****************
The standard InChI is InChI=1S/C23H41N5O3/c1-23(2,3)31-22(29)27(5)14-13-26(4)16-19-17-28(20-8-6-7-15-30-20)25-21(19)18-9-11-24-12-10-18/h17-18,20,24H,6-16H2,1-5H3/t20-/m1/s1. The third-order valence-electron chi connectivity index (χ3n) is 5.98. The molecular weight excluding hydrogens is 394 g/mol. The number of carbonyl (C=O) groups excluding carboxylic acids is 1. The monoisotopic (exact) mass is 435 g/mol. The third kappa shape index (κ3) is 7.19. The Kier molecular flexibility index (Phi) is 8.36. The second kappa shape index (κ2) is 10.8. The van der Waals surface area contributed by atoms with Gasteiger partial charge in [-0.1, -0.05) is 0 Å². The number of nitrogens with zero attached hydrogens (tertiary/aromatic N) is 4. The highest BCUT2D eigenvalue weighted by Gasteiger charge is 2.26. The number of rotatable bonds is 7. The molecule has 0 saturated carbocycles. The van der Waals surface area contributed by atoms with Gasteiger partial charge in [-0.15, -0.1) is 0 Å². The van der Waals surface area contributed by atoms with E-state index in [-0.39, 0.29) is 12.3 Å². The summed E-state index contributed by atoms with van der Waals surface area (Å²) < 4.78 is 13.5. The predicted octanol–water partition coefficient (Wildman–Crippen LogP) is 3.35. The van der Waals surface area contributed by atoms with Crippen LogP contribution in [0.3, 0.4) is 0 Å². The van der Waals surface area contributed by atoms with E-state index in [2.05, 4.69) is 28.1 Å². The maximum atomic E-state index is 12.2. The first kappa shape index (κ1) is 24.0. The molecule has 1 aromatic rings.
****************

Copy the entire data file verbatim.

The standard InChI is InChI=1S/C23H41N5O3/c1-23(2,3)31-22(29)27(5)14-13-26(4)16-19-17-28(20-8-6-7-15-30-20)25-21(19)18-9-11-24-12-10-18/h17-18,20,24H,6-16H2,1-5H3/t20-/m1/s1. The third-order valence-electron chi connectivity index (χ3n) is 5.98. The molecular weight excluding hydrogens is 394 g/mol. The number of carbonyl (C=O) groups excluding carboxylic acids is 1. The monoisotopic (exact) mass is 435 g/mol. The third kappa shape index (κ3) is 7.19. The Kier molecular flexibility index (Phi) is 8.36. The second kappa shape index (κ2) is 10.8. The van der Waals surface area contributed by atoms with Gasteiger partial charge in [-0.1, -0.05) is 0 Å². The number of nitrogens with zero attached hydrogens (tertiary/aromatic N) is 4. The highest BCUT2D eigenvalue weighted by Gasteiger charge is 2.26. The number of rotatable bonds is 7. The molecule has 0 saturated carbocycles. The van der Waals surface area contributed by atoms with Gasteiger partial charge in [-0.15, -0.1) is 0 Å². The van der Waals surface area contributed by atoms with E-state index in [-0.39, 0.29) is 12.3 Å². The summed E-state index contributed by atoms with van der Waals surface area (Å²) < 4.78 is 13.5. The predicted octanol–water partition coefficient (Wildman–Crippen LogP) is 3.35. The van der Waals surface area contributed by atoms with Crippen LogP contribution in [0.3, 0.4) is 0 Å². The van der Waals surface area contributed by atoms with E-state index in [2.05, 4.69) is 28.1 Å². The maximum atomic E-state index is 12.2. The first kappa shape index (κ1) is 24.0. The molecule has 1 aromatic rings.